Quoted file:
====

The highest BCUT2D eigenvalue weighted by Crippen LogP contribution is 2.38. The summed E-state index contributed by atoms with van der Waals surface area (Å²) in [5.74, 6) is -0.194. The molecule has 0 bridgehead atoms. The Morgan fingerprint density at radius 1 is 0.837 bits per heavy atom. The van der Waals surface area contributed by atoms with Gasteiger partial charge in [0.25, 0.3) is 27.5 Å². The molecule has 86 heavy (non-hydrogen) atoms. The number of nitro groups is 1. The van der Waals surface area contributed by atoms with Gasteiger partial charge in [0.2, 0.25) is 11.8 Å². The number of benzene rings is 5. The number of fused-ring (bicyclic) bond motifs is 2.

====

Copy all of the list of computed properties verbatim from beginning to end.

The highest BCUT2D eigenvalue weighted by Crippen LogP contribution is 2.38. The summed E-state index contributed by atoms with van der Waals surface area (Å²) in [5.74, 6) is -0.194. The molecule has 0 bridgehead atoms. The Morgan fingerprint density at radius 1 is 0.837 bits per heavy atom. The van der Waals surface area contributed by atoms with Gasteiger partial charge in [0.25, 0.3) is 27.5 Å². The molecule has 86 heavy (non-hydrogen) atoms. The number of nitro groups is 1. The van der Waals surface area contributed by atoms with Gasteiger partial charge in [0.2, 0.25) is 11.8 Å². The number of benzene rings is 5. The number of fused-ring (bicyclic) bond motifs is 2.